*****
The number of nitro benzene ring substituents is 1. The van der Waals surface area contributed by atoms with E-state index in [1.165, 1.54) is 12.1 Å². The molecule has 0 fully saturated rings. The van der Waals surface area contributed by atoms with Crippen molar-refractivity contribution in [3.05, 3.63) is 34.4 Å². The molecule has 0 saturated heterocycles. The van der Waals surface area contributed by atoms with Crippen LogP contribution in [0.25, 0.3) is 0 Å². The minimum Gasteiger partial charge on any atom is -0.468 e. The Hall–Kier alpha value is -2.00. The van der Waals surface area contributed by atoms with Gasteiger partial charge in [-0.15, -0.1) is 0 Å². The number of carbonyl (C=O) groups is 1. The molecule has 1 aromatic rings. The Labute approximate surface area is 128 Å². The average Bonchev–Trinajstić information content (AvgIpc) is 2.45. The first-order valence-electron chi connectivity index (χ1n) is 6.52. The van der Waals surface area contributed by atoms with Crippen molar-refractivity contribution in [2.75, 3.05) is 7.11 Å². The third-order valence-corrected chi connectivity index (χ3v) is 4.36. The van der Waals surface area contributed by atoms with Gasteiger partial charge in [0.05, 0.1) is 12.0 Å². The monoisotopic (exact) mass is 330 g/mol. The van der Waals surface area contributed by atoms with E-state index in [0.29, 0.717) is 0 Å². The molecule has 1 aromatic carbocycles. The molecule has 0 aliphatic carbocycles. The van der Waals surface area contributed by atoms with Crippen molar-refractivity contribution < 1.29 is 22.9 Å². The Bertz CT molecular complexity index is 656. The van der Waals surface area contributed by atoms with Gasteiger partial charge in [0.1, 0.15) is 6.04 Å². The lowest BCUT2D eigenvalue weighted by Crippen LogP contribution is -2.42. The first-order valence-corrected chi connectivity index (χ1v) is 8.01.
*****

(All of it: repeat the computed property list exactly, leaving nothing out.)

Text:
The number of nitro benzene ring substituents is 1. The van der Waals surface area contributed by atoms with E-state index in [1.165, 1.54) is 12.1 Å². The molecule has 0 fully saturated rings. The van der Waals surface area contributed by atoms with Crippen molar-refractivity contribution in [3.05, 3.63) is 34.4 Å². The molecule has 0 saturated heterocycles. The van der Waals surface area contributed by atoms with Crippen LogP contribution in [0.25, 0.3) is 0 Å². The minimum Gasteiger partial charge on any atom is -0.468 e. The Hall–Kier alpha value is -2.00. The van der Waals surface area contributed by atoms with Gasteiger partial charge in [-0.15, -0.1) is 0 Å². The number of carbonyl (C=O) groups is 1. The molecule has 1 aromatic rings. The Labute approximate surface area is 128 Å². The average Bonchev–Trinajstić information content (AvgIpc) is 2.45. The first-order valence-electron chi connectivity index (χ1n) is 6.52. The van der Waals surface area contributed by atoms with Crippen molar-refractivity contribution in [2.75, 3.05) is 7.11 Å². The third-order valence-corrected chi connectivity index (χ3v) is 4.36. The van der Waals surface area contributed by atoms with Gasteiger partial charge in [0.05, 0.1) is 12.0 Å². The monoisotopic (exact) mass is 330 g/mol. The van der Waals surface area contributed by atoms with E-state index in [0.29, 0.717) is 0 Å². The molecule has 1 aromatic carbocycles. The molecule has 0 aliphatic carbocycles. The van der Waals surface area contributed by atoms with Crippen molar-refractivity contribution < 1.29 is 22.9 Å². The Bertz CT molecular complexity index is 656. The van der Waals surface area contributed by atoms with Gasteiger partial charge in [0.1, 0.15) is 6.04 Å². The lowest BCUT2D eigenvalue weighted by Crippen LogP contribution is -2.42. The first-order valence-corrected chi connectivity index (χ1v) is 8.01.